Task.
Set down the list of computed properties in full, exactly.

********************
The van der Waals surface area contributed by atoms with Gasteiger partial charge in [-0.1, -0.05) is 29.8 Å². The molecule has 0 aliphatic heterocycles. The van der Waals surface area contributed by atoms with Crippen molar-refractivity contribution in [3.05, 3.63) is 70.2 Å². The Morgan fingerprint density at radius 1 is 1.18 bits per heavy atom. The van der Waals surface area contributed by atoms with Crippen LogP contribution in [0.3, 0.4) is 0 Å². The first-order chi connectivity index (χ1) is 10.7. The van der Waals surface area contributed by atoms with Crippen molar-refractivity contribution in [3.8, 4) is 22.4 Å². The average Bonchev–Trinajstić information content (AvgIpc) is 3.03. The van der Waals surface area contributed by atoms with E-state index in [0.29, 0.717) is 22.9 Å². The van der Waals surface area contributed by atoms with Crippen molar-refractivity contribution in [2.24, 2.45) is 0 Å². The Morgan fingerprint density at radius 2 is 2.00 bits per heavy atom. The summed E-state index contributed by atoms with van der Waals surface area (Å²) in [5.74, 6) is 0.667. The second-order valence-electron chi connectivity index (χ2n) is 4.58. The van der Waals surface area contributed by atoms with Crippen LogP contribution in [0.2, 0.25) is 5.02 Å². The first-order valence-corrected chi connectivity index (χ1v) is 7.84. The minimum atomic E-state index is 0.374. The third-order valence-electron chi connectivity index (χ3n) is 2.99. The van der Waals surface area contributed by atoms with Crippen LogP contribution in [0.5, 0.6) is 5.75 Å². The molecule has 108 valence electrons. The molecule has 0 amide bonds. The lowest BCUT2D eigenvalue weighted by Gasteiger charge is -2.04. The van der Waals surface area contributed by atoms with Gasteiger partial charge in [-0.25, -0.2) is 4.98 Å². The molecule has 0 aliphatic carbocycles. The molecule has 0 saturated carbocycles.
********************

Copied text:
The van der Waals surface area contributed by atoms with Gasteiger partial charge in [-0.1, -0.05) is 29.8 Å². The molecule has 0 aliphatic heterocycles. The van der Waals surface area contributed by atoms with Crippen molar-refractivity contribution in [3.05, 3.63) is 70.2 Å². The Morgan fingerprint density at radius 1 is 1.18 bits per heavy atom. The van der Waals surface area contributed by atoms with Crippen LogP contribution in [0.3, 0.4) is 0 Å². The first-order chi connectivity index (χ1) is 10.7. The van der Waals surface area contributed by atoms with Crippen molar-refractivity contribution in [3.8, 4) is 22.4 Å². The average Bonchev–Trinajstić information content (AvgIpc) is 3.03. The van der Waals surface area contributed by atoms with E-state index in [0.29, 0.717) is 22.9 Å². The van der Waals surface area contributed by atoms with Crippen molar-refractivity contribution in [2.24, 2.45) is 0 Å². The Morgan fingerprint density at radius 2 is 2.00 bits per heavy atom. The summed E-state index contributed by atoms with van der Waals surface area (Å²) in [5.74, 6) is 0.667. The second-order valence-electron chi connectivity index (χ2n) is 4.58. The van der Waals surface area contributed by atoms with Crippen LogP contribution in [0.2, 0.25) is 5.02 Å². The first-order valence-corrected chi connectivity index (χ1v) is 7.84. The minimum atomic E-state index is 0.374. The third-order valence-electron chi connectivity index (χ3n) is 2.99. The van der Waals surface area contributed by atoms with Crippen LogP contribution in [0.5, 0.6) is 5.75 Å². The molecule has 108 valence electrons. The molecule has 0 amide bonds. The lowest BCUT2D eigenvalue weighted by Gasteiger charge is -2.04. The van der Waals surface area contributed by atoms with Gasteiger partial charge in [-0.25, -0.2) is 4.98 Å². The molecule has 0 aliphatic carbocycles. The molecule has 0 saturated carbocycles.